Morgan Stanley Cuts Rupiah Target Amid Policy RisksYudith Ho and Liau Y-Sing
Morgan Stanley, the most-accurate forecaster of the Indonesian rupiah in the past year, expects the currency to extend its three-month slide as incoming president Joko Widodo struggles to gain parliamentary support.
The U.S. bank cut its year-end projection by 8.7 percent to 12,600 per dollar this month from 11,500 after Widodo’s opponents scored several parliamentary victories including the selection of a house speaker. ING Groep NV lowered its forecast 5.6 percent to 12,500, saying it anticipates “investor-unfriendly gridlock.” The rupiah has fallen 3.3 percent to 12,010 in the past three months.
Widodo, known as Jokowi, has failed to persuade any of the parties that backed Prabowo Subianto in July’s presidential election to switch sides, leaving him in control of just 37 percent of parliament as he prepares to take office today. That threatens his ability to rebuild investor confidence in Southeast Asia’s largest economy, which is vulnerable to capital flight because it has less foreign reserves than many neighbors and a bigger current-account deficit.
“We’re less optimistic than before that some parties will switch over to Jokowi’s side, hence our change in outlook,” Geoffrey Kendrick, head of foreign-exchange and rates strategy at Morgan Stanley, said in an Oct. 13 interview from Hong Kong. “The main guard for the rupiah is the capital inflows, so the question is whether or not that’s going to be able to cover the current-account deficit, which is largely unchanged.”
The rupiah has been the worst-performing emerging-market Asian currency over the past three months, leaving it up just 1.3 percent for the year following a 21 percent slump in 2013. It will end 2014 at 12,050 per dollar, according to the median view of 28 analysts surveyed by Bloomberg. That compares with an estimate of 11,800 on Sept. 30.
The rupiah has weakened against the dollar because of the Indonesian political elite’s ignorance in considering the market’s negative response to their actions, Jokowi told reporters in Jakarta on Oct. 8.
Inflows into stocks and bonds have turned into outflows on the political friction and as investors started bracing for increases in U.S. interest rates next year. Foreign funds pulled $1.1 billion from local shares since the end of August, paring net purchases this year to $3.8 billion. Some 6.55 trillion rupiah ($545 million) of debt has been offloaded this month, following net purchases of 123.5 trillion rupiah in the previous nine months.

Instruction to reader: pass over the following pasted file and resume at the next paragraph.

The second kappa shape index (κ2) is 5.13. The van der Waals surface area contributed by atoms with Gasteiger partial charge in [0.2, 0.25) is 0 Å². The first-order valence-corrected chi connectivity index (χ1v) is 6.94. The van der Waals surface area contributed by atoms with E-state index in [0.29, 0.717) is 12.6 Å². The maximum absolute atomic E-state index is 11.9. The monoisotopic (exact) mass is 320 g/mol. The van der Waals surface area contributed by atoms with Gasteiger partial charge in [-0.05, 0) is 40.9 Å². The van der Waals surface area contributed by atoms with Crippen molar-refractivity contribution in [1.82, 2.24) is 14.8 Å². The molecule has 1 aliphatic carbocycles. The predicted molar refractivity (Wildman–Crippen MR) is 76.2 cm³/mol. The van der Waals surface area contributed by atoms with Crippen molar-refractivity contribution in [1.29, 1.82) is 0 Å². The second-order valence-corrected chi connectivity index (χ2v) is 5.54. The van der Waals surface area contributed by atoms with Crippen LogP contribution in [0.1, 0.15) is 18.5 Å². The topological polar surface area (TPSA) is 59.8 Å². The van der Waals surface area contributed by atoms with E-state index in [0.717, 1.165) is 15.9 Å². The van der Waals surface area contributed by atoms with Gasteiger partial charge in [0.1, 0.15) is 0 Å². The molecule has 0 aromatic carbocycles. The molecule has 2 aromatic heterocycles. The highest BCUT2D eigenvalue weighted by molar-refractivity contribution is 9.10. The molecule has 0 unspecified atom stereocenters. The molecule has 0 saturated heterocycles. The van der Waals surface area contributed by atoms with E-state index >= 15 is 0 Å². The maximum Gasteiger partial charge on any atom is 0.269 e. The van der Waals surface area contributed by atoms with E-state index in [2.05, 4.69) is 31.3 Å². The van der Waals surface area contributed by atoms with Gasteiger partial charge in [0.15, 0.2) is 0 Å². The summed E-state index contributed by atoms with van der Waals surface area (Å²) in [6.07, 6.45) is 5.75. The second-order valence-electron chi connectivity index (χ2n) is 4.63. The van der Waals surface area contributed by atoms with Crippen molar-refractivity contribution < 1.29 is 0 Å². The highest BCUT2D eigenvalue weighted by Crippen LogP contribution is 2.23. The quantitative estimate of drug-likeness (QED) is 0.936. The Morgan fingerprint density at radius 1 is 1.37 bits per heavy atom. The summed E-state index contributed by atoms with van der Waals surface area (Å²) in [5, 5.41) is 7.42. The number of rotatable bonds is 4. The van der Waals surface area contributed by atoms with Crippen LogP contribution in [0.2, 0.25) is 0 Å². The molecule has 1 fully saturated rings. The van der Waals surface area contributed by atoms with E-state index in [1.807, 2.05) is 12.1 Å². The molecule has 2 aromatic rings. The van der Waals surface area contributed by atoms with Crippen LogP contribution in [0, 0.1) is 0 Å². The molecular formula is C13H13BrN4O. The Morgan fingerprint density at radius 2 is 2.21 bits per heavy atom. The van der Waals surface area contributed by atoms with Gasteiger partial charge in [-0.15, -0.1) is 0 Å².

The popularity of Indonesian sovereign bonds, which pay the highest yields among Asian emerging markets after India, also makes the country vulnerable to sudden outflows. Foreigners hold 37 percent of the securities, compared with 31 percent in Malaysia and 18 percent for Thailand.
The country’s low foreign-exchange reserves add to the rupiah’s fragility. Reserves have increased 12 percent to $111.2 billion this year, but are still only enough to cover 6.5 months of imports, central bank data show. That compares with 10.9 months for the Philippines and 8.7 months in Malaysia.
“The rupiah is vulnerable to volatility from external events,” Tim Condon, head of Asia research at ING in Singapore, said in an Oct. 15 interview.
Bank Indonesia boosted its key rate by 1.75 percentage points last year to try and stem the rupiah’s plunge, while the government raised the price of subsidized gasoline by 44 percent. Those measures made only a small dent in the current-account shortfall. The deficit, the broadest measure of trade in goods and services, was $9.1 billion in the second quarter, compared with a record $10.1 billion in the same period in 2013.
The red-white coalition that backed losing presidential candidate Prabowo Subianto controls 63 percent of the legislature. The grouping will make it harder for Jokowi to cut fuel subsidies, which would free up funds to be spent on education, health and roads and sea ports. The coalition may also make it tougher for the incoming president to make good on his promise to appoint a cabinet in which technocrats outnumber politicians.
“Jokowi is going to need some of the other parties to switch sides in order to reform the fuel subsidy,” Morgan Stanley’s Kendrick said.
The president-elect can still make headway on increasing the tax take, streamlining the bureaucracy and cutting red tape without having to pass new laws.
The rupiah strengthened 0.8 percent today as of 10:31 a.m. in Jakarta following a 1.2 percent gain on Oct. 17 after Jokowi and Prabowo met in public for the first time since the election. Investors took that as a signal that the political tensions between them have eased, John Teja, a director at PT Ciptadana Securities in Jakarta, said in an interview on the day.
“It’s clear that there will be a significant narrowing of the trade deficit this year,” ING’s Condon said. “Domestic considerations are positive.”
The red-white coalition’s selection of a house speaker followed the passage of a law scrapping direct local elections on Sept. 26, ending a decade-long system of regional democracy that produced leaders like Jokowi, a former mayor. If the political friction continues, the nation could miss out on $20 billion of mining investment, Poltak Sitanggang, chairman of the Indonesian Association of Minerals Entrepreneurs, said Oct. 8.
“Week after week, there’s continued disappointment on the political front,” Michael Every, the head of Asia-Pacific financial-markets research at Rabobank International, said in an Oct. 9 interview from Hong Kong. It looks less likely that Jokowi will “have a cabinet capable of pushing ahead with the reforms that we hoped for,” he said.